How to Set Up a Smart Sonar
and use the data to catch more and catch bigger
Look at your smart sonar as a device of many uses, a device that needs adjusting as conditions dictate. Unless you own a unit that comes from the factory with pre-programmed setting (Deeper START), you'll be able to customize your sonar to your exact fishing needs. Here are some common adjustments:
The way your sonar readings are shown on screen will vary depending on the display options and sonar mode you select. To change the sonar mode, go to Settings in the top menu bar and find the Sonar mode section. Each mode is described in detail below.
For boat or kayak fishing use Boat Mode
In this mode, the Deeper App instantly connects to the GPS in your smartphone or tablet to create real-time bathymetric maps. You will see the sonar returns on the right side of the screen and the map on the left (Settings > Sonar Mode > Boat Mode).
For shore fishing PRO+ users should choose Onshore GPS Mode
Onshore GPS Mode operates in the same manner as Boat Mode, but instead of using your smartphone’s GPS, Onshore GPS Mode uses the internal GPS receiver installed in the Deeper PRO+. You will see the sonar returns on the right side of the screen and the map on the left (Settings > Sonar Mode > Onshore GPS Mode).
For shore fishing with PRO use Standard Mode
The sonar return will be full screen. Bathymetric maps will not be created when shore fishing with a PRO model (Settings > Sonar Mode > Standard Mode).
For ice fishing use Ice Fishing Mode
It has a traditional ice fishing flasher display on the left and a vertical flasher displayed on the right. It lets you track the movement of even the smallest lure or bait in real time. In Ice fishing mode the Deeper App will record and save all the ice holes you fish directly onto an expandable map on the left side of the screen (Settings > Sonar Mode > Ice Fishing Mode).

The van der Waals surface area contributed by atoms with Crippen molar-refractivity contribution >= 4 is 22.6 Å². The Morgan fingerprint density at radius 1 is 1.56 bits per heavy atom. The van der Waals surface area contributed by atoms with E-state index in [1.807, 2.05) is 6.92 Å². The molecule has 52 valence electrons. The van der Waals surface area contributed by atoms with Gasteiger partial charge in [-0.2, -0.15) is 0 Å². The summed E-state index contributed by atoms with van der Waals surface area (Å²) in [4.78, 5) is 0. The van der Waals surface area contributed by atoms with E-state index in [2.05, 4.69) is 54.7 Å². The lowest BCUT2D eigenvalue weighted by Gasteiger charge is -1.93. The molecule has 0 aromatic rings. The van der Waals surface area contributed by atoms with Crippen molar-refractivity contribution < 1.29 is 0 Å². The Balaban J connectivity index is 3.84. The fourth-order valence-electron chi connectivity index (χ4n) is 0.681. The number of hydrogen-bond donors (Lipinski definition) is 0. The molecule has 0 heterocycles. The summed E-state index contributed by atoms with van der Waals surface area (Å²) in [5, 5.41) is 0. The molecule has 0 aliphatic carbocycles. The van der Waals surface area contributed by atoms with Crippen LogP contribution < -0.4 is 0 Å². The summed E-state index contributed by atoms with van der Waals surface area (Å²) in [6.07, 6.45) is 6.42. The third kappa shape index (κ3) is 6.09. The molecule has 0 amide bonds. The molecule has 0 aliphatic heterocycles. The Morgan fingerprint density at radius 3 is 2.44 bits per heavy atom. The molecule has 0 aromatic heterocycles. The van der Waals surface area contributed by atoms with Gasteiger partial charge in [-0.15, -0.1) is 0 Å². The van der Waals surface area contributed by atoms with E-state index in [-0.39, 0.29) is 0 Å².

Screen Adjustments and Alarms
Adjusting your screen and alarms will help you set up your Deeper sonar for the most effective fishing.
Screen Color Mode
Screen Color Mode allows you to choose the most convenient color palette for viewing your sonar data based on the environment, conditions and the time of day you are fishing. Alongside the Classic color palette, there are two other options – Day and Night - which can be used for the best viewing of your sonar readings in either bright sunny conditions (Day mode) or low light conditions (Night mode).
You can change the Brightness of the application through Settings. Brightness needs to be adjusted according to light levels to see more details.
Turning on the Vertical Flasher enables you to see the intensity of the sonar returns your Deeper is receiving. It is automatically turned on in Ice Fishing Mode. For other modes you can turn it on through the settings. Vertical Flasher is useful when you want to see what is happening right under your sonar without having to guess where in the sonar cone your fish is located.
The Night Fishing feature should be turned on when fishing at night or in low light conditions. In order to use it, you will first need to replace the standard cover with a Deeper Night Fishing Cover. Night Fishing mode activates a blinking light that is only visible through the translucent cover.
Depth and Fish Alarms
The Depth Alarms feature enables or disables sound notifications, which are triggered when the bottom depth picked up by your Deeper is within a specified depth range. This is most commonly used when boat fishing. If you know that fish are usually hiding somewhere between 4 and 6 meters, just set these limits on the depth alarm and your app will notify you when you are in the right place. The Fish Alarm feature enables sound notifications when fish are picked up by your Deeper. The Fish Alarm only works when Fish Icons is enabled.